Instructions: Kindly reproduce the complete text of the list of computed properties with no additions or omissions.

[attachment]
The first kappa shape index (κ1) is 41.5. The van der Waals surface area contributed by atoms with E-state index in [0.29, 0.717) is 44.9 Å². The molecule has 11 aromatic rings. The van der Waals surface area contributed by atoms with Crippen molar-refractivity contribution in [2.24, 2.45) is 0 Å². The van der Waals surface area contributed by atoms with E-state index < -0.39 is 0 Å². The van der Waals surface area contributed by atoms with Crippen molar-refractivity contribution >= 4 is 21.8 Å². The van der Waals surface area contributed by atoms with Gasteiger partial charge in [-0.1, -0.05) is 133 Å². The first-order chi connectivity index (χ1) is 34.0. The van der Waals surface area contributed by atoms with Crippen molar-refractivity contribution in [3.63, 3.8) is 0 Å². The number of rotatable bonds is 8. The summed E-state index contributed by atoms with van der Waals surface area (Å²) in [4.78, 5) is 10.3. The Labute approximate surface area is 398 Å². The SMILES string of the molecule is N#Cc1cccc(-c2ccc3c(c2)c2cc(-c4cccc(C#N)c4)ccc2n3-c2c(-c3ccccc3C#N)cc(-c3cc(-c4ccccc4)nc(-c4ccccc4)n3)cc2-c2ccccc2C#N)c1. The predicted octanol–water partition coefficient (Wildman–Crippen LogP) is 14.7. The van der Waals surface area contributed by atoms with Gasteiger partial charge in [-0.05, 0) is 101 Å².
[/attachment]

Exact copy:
The first kappa shape index (κ1) is 41.5. The van der Waals surface area contributed by atoms with E-state index in [0.29, 0.717) is 44.9 Å². The molecule has 11 aromatic rings. The van der Waals surface area contributed by atoms with Crippen molar-refractivity contribution in [2.24, 2.45) is 0 Å². The van der Waals surface area contributed by atoms with E-state index < -0.39 is 0 Å². The van der Waals surface area contributed by atoms with Crippen molar-refractivity contribution >= 4 is 21.8 Å². The van der Waals surface area contributed by atoms with Gasteiger partial charge in [-0.1, -0.05) is 133 Å². The first-order chi connectivity index (χ1) is 34.0. The van der Waals surface area contributed by atoms with Crippen molar-refractivity contribution in [3.63, 3.8) is 0 Å². The number of rotatable bonds is 8. The summed E-state index contributed by atoms with van der Waals surface area (Å²) in [4.78, 5) is 10.3. The Labute approximate surface area is 398 Å². The SMILES string of the molecule is N#Cc1cccc(-c2ccc3c(c2)c2cc(-c4cccc(C#N)c4)ccc2n3-c2c(-c3ccccc3C#N)cc(-c3cc(-c4ccccc4)nc(-c4ccccc4)n3)cc2-c2ccccc2C#N)c1. The predicted octanol–water partition coefficient (Wildman–Crippen LogP) is 14.7. The van der Waals surface area contributed by atoms with Gasteiger partial charge in [-0.05, 0) is 101 Å².